Rue du Faubourg Saint-Antoine is one of the oldest street of Paris. Linking together place de la Bastille to Place de la Nation, it is a part of France and Paris history that we cross when we stroll this street. We obviously first think about the “Bastille storming” of 14th July 1789, event considered as the beginning of the French Revolution. But, above all, we forget that this neighbourhood, traditionally a working-class one, is since the 12th century a important zone of trade and craft industry.
Situated for a long time “outside the wall” of Paris (that what means “Faubourg” in French), the Faubourg Saint-Antoine was a inevitable way for people going to the East of the city, in particular toward Vincennes and its Royal castle. But it is about the 15th century that the district really rose thanks to a special decree of the king who exempted every workers of the Faubourg from taxes.
This exceptional privilege combined with the geographical proximity of the Seine – where all the wood of Paris pass through – made rue du Faubourg Saint-Antoine the main street of Paris of wood and furniture craftsmen.
It is at the back of alleys and dead-end that this craftsmen will set up, far from the mess of the street. It is those dead-ends and alleys that we offer you to discover.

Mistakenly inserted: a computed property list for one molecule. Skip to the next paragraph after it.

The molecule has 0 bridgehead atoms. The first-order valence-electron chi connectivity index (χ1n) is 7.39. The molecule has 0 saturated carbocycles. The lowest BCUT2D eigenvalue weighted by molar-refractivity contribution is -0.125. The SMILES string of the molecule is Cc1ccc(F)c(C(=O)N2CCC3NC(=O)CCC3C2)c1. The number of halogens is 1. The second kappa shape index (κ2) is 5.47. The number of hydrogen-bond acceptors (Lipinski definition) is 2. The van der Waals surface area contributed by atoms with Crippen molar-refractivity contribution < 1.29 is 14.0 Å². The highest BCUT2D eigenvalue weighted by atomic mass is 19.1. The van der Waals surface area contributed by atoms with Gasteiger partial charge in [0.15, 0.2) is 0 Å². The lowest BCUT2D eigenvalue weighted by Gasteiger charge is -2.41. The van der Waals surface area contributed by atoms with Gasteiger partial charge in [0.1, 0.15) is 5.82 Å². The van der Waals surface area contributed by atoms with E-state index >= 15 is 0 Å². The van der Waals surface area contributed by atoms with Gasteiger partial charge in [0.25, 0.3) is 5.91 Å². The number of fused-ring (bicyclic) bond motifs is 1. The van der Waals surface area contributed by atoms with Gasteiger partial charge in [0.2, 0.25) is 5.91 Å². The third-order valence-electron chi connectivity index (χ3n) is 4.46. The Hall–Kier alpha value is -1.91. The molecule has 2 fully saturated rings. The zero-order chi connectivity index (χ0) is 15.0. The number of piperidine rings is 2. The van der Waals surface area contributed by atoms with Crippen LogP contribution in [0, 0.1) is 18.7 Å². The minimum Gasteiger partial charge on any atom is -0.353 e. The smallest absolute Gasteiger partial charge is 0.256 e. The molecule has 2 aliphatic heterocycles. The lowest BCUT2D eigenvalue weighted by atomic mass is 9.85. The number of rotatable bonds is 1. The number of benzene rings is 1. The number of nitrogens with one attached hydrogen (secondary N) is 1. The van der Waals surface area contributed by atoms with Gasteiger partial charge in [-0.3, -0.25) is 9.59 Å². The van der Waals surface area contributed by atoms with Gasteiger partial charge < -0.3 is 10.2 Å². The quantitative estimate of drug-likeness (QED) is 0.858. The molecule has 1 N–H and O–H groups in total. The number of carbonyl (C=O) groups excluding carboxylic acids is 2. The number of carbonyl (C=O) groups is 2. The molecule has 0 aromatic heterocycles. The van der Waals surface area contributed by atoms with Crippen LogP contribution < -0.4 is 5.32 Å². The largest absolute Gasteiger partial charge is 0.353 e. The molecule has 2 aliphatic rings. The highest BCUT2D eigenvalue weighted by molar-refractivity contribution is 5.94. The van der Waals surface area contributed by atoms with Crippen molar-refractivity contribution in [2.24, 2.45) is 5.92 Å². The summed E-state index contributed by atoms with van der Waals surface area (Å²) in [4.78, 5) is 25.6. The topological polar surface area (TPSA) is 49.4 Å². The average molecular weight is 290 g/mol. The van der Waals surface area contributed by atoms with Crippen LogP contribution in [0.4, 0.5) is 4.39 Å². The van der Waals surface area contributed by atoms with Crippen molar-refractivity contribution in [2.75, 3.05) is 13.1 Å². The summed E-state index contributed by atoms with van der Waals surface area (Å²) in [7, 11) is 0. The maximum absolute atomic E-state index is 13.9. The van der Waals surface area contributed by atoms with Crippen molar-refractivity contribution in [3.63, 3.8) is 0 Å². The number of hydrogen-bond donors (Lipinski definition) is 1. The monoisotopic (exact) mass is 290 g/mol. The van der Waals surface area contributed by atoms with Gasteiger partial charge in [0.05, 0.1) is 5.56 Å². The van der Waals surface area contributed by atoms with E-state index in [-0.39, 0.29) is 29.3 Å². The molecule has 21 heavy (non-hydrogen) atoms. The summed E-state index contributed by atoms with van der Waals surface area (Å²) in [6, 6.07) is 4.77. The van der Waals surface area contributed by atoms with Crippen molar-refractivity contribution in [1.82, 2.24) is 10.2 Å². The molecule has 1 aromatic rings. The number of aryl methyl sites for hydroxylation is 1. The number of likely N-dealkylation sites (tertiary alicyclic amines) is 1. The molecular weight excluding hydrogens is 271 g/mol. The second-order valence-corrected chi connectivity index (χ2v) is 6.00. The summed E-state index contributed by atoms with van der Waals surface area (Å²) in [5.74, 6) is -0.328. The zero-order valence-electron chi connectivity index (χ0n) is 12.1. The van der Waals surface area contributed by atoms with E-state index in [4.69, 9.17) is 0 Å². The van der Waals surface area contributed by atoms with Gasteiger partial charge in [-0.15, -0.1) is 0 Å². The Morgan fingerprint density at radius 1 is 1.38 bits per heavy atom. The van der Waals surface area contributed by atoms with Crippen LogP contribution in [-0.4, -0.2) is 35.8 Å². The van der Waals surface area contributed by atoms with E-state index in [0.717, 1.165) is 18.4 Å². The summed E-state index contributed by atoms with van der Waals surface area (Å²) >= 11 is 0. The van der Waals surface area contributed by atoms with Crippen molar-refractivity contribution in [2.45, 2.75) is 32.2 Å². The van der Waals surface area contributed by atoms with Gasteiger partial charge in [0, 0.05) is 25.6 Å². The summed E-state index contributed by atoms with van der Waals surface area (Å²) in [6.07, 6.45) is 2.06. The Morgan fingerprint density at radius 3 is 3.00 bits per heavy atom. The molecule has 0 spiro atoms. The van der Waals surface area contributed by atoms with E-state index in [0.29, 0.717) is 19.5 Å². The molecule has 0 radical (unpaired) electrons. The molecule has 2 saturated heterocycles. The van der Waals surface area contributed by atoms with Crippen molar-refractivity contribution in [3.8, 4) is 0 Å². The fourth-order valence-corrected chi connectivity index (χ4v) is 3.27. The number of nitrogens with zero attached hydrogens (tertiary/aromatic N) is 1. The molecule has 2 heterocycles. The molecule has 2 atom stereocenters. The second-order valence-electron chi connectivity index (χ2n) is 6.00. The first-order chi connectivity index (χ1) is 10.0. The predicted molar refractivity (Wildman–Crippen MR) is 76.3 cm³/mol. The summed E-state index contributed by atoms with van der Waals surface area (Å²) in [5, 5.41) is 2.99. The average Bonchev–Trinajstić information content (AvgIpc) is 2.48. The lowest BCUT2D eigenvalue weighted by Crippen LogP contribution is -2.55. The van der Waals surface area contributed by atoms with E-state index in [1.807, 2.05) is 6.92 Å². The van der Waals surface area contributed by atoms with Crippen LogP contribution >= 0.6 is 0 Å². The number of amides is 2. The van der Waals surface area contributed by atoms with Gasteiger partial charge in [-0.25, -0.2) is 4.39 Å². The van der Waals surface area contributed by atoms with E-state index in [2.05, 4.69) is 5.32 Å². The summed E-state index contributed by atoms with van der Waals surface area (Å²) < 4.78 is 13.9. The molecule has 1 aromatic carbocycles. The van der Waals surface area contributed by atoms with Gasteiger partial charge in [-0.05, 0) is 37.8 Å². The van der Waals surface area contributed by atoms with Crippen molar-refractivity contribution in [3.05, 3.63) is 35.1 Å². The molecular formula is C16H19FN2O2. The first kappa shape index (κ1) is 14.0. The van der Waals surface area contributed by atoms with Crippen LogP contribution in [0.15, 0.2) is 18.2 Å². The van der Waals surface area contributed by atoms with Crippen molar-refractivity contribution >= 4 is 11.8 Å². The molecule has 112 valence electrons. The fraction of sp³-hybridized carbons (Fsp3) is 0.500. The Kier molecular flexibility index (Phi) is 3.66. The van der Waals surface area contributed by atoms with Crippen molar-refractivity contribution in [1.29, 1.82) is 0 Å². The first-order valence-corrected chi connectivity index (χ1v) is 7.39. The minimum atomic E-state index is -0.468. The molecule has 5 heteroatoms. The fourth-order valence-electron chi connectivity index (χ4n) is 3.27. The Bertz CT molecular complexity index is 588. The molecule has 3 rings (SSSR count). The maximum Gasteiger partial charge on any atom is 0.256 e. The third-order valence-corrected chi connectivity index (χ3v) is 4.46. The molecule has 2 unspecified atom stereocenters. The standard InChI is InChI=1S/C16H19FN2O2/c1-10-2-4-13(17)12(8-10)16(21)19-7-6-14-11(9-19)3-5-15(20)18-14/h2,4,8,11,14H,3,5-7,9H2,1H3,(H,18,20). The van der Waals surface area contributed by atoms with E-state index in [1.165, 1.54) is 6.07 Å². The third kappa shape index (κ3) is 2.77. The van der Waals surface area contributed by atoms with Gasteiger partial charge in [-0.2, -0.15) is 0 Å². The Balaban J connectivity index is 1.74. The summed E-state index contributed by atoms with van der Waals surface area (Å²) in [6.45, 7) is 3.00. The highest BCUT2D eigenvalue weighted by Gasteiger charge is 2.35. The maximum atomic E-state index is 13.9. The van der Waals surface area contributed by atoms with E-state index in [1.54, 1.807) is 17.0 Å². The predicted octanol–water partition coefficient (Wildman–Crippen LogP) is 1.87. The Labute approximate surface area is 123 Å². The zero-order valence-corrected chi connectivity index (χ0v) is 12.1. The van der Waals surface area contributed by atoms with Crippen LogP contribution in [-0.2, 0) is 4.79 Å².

Start the walk Place de la Bastille, and just go straight on ! You will find on both sides of the street alleys which doors and gates generally stay open.
As we prefer let you discover it by your own, we won’t list all the addresses. Find out nevertheless below few indications.
Le Passage du Chantier (picture on the right) is the last witness of the old wood and furniture trades. You will find on this charming cobblestone street a lot of furniture shops.
Cour de l’Étoile d’or (at the level of 75 du Faubourg Saint-Antoine,picture on the left), discover, besides the only beauty of the place, a sundial of the 18th century.
La cour des Shadocks (picture on the left) is a newly built alley of rue du Faubourg Saint-Antoine, made in 1998.
On top of the alleys you can freely discover, another game when you visit rue du Faubourg Saint-Antoine consists in trying to enter the huge carriage entrances to see what hides out behind. An experience sadly getting more and more difficult because of the digital access locks… At the number 33 (picture on the right) of the street is a door that is often open.
At the level of avenue Ledru-Rollin, you will find again a lot of passageways. At the beginning of the 19th century, the avenue Ledru-Rollin didn’t exist. People had to go through steep back street to make for the north, in particular rue de Charonnes.
If they do not have the countryside character of the alleys seen before, it is a good way to catch a glimpse of Paris in the 19th century.
The only frustration, when we visit rue du Faubourg Saint-Antoine, is to fail getting into certain passages…